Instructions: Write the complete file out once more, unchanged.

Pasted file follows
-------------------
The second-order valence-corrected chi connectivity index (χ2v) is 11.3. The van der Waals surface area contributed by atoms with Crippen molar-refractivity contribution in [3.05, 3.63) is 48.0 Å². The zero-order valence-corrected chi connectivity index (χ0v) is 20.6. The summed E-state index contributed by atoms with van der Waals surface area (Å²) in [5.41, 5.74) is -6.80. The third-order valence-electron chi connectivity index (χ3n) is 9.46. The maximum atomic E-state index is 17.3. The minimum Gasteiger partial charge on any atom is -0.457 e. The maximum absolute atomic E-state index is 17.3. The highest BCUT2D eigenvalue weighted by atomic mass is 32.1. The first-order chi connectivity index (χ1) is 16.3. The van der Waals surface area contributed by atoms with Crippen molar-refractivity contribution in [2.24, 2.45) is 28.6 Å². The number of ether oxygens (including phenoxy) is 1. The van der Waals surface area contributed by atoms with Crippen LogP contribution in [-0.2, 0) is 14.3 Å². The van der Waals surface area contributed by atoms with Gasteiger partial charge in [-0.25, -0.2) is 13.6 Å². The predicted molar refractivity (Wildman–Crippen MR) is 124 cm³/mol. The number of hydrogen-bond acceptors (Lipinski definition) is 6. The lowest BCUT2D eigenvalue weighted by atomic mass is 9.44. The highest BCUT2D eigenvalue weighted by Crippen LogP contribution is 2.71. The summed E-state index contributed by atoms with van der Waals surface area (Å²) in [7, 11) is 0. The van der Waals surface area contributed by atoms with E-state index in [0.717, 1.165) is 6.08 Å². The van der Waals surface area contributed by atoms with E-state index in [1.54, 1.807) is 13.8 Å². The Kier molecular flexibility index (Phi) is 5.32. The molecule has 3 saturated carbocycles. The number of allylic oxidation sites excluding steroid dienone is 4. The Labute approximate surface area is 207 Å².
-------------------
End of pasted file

The second-order valence-corrected chi connectivity index (χ2v) is 11.3. The van der Waals surface area contributed by atoms with Crippen molar-refractivity contribution in [3.05, 3.63) is 48.0 Å². The zero-order valence-corrected chi connectivity index (χ0v) is 20.6. The summed E-state index contributed by atoms with van der Waals surface area (Å²) in [5.41, 5.74) is -6.80. The third-order valence-electron chi connectivity index (χ3n) is 9.46. The maximum atomic E-state index is 17.3. The minimum Gasteiger partial charge on any atom is -0.457 e. The maximum absolute atomic E-state index is 17.3. The highest BCUT2D eigenvalue weighted by atomic mass is 32.1. The first-order chi connectivity index (χ1) is 16.3. The van der Waals surface area contributed by atoms with Crippen molar-refractivity contribution in [2.24, 2.45) is 28.6 Å². The number of ether oxygens (including phenoxy) is 1. The van der Waals surface area contributed by atoms with Crippen LogP contribution in [-0.2, 0) is 14.3 Å². The van der Waals surface area contributed by atoms with Gasteiger partial charge in [-0.25, -0.2) is 13.6 Å². The predicted molar refractivity (Wildman–Crippen MR) is 124 cm³/mol. The number of hydrogen-bond acceptors (Lipinski definition) is 6. The lowest BCUT2D eigenvalue weighted by atomic mass is 9.44. The highest BCUT2D eigenvalue weighted by Crippen LogP contribution is 2.71. The summed E-state index contributed by atoms with van der Waals surface area (Å²) in [7, 11) is 0. The van der Waals surface area contributed by atoms with E-state index in [0.717, 1.165) is 6.08 Å². The van der Waals surface area contributed by atoms with E-state index in [1.54, 1.807) is 13.8 Å². The Kier molecular flexibility index (Phi) is 5.32. The molecule has 3 saturated carbocycles. The number of allylic oxidation sites excluding steroid dienone is 4. The Labute approximate surface area is 207 Å².